Angelo Pozza, 78, pleaded guilty to felony counts of running a corrupt organization, criminal conspiracy, and delivery of a controlled substance. He has been sentenced to up to 120 months in state prison and ordered to pay fines totaling $40,000.
Angelo Pozza, the 78-year-old former owner of Red Maples Public Golf Course in Waymart, Pa., was sentenced to 31 to 120 months in state prison and ordered to pay fines totaling $40,000 after participating in a large-scale drug ring, the Wayne (Pa.) Independent reported.
Pozza apologized in Wayne County court. “I deeply regret what I’ve done…I struggle every day to find out what I did. I just don’t want to live anymore.”
Pozza could be eligible for release after serving 23 months, the Independent reported.
Pozza pleaded guilty in March to felony counts of running a corrupt organization, criminal conspiracy to deliver more than 50 milligrams of cocaine, criminal use of a communication facility, and delivery of a controlled substance in excess of 50 milligrams of cocaine, the Independent reported.
Pozza was part of a large-scale drug ring that was busted in February 2013 after a 2-½ year investigation. The investigation, known as “Operation Penalty Stroke,” exposed a $1.4 million Bronx to Northeastern Pennsylvania cocaine trafficking ring, the Independent reported.
Sixteen other defendants have been sentenced in the case. The leader, Catherine Gabriel, 48, of Scott Township, Lackawanna County, faces up to 47 years in prison when she is sentenced June 26, the Independent reported.
Thomas Jones, Pozza’s lawyer, asked the court for leniency. He said his client is a generous person who really didn’t benefit from the drug operation—his take was only about $10,000. Jones also said Pozza is not in good physical health and has “very, very serious conditions,” including cancer and kidney disease, the Independent reported.
The lawyer said Pozza’s involvement in the ring was more of a “social engagement” that he deeply regrets. Jones asked the court for a sentence of either a long probationary period, home confinement or imprisonment at the county level, the Independent reported.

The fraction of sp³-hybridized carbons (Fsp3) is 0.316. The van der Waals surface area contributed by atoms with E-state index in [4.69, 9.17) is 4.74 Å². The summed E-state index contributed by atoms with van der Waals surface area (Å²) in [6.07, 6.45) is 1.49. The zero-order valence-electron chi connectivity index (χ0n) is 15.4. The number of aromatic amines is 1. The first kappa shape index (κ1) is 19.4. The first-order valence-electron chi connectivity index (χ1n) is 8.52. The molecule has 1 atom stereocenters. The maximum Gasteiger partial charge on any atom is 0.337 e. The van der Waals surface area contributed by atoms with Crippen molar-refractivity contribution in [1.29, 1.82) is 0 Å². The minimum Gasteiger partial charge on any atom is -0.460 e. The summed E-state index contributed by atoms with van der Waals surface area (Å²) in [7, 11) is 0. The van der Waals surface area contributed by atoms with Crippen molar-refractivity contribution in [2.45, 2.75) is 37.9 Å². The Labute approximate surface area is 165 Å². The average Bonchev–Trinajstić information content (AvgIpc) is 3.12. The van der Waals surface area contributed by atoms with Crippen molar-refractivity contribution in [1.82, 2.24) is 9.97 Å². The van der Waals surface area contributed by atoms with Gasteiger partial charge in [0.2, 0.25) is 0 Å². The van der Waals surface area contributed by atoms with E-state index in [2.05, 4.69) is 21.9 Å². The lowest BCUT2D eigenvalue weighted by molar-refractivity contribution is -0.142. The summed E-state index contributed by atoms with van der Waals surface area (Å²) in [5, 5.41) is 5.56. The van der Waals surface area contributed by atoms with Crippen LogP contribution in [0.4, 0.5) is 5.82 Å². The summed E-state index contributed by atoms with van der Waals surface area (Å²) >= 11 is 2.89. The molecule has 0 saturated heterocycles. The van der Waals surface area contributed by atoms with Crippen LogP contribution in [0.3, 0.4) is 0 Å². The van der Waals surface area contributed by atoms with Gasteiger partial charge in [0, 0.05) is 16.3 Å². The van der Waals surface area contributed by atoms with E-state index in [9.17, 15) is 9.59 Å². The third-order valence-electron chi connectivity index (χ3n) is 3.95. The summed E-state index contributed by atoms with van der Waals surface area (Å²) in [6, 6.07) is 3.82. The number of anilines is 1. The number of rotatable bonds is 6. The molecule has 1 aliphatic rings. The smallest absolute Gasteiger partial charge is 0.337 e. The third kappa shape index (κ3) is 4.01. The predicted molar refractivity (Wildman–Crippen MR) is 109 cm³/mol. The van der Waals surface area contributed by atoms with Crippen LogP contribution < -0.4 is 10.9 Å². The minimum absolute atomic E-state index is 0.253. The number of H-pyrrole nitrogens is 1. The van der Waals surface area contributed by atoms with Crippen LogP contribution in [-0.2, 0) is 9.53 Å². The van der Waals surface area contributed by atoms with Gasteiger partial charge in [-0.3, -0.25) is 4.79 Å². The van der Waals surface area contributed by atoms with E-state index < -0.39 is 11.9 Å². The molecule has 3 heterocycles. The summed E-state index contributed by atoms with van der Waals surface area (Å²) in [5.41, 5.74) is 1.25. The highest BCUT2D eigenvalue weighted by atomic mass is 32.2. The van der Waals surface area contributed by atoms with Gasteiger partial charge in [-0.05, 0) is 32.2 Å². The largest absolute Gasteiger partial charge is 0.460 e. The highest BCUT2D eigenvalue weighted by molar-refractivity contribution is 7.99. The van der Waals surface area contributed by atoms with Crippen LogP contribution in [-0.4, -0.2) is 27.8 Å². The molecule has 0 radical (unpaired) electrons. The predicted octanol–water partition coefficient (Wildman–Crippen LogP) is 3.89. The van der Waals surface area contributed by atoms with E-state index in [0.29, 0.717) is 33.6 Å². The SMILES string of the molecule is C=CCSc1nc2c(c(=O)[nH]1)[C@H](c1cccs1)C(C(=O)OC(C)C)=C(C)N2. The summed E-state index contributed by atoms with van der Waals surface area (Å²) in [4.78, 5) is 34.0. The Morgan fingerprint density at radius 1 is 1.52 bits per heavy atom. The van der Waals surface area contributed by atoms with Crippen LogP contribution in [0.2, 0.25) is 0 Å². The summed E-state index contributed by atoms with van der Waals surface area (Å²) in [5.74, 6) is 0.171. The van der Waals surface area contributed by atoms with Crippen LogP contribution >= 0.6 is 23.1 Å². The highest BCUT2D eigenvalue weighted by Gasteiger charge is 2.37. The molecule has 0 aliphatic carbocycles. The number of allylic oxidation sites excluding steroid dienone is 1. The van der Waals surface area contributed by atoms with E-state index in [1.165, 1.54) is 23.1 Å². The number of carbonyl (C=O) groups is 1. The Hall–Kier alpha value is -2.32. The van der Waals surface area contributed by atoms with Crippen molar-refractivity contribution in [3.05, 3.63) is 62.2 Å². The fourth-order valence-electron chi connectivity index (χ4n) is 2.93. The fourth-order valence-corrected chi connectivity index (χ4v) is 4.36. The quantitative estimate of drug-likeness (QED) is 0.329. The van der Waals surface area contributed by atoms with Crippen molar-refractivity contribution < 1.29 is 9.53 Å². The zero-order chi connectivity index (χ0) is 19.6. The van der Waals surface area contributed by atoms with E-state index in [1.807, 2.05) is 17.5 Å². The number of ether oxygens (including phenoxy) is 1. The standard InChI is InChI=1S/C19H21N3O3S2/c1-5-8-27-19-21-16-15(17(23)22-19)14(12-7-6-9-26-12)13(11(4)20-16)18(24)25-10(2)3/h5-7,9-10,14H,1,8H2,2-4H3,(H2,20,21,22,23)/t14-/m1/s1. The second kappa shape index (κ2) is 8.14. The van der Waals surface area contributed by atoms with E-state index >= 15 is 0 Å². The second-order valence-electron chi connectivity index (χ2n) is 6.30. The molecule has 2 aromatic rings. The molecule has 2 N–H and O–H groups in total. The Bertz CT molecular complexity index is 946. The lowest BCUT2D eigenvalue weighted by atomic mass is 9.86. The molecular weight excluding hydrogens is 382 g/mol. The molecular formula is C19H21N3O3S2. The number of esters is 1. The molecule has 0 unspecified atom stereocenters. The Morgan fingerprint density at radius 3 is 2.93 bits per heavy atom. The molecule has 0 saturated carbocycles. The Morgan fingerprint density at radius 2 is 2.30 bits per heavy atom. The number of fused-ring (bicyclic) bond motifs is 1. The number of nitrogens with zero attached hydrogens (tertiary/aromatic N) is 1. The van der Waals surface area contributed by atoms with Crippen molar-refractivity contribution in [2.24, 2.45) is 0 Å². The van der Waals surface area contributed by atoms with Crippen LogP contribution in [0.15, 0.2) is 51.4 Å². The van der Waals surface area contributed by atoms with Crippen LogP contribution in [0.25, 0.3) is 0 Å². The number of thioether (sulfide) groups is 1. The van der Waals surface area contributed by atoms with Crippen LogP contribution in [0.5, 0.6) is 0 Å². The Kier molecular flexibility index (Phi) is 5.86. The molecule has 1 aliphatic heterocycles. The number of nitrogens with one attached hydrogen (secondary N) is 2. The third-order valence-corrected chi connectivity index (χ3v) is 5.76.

Deputy Attorney General Timothy Doherty, who prosecuted the case, acknowledged Pozza cooperated with authorities after his arrest, the Independent reported.
Judge Raymond Hamill agreed that Pozza, except for his crime, is a generous person who helped neighbors, friends and family, the Independent reported.
“And then you dealt cocaine for three to four years,” the judge told the defendant. Hamill also tried to figure out what Pozza’s motive was in dealing the drugs, the Independent reported.
“It seems to me that you can’t say no to someone because you want to be liked,” the judge told Pozza.
Hamill believed a prison sentence was necessary. “Four felonies and you hope to get probation?” Hamill also noted that Pozza can get proper, intensive treatment at a state facility, contrary to what was said by the defendant’s lawyer, the Independent reported.
During the investigation, narcotics agents made 14 controlled purchases from Pozza at Red Maples, court papers state. A grand jury found Pozza had used the golf course as the primary base of operations, selling a minimum of $300,000 worth of cocaine he obtained from Gabriel, the Independent reported.
Agents believe Gabriel was responsible for trafficking approximately 15,000 grams of cocaine into Pennsylvania. Agents said Pozza and Gabriel had regular customers throughout Northeastern Pennsylvania, who would purchase cocaine for either personal use or redistribution, the Independent reported.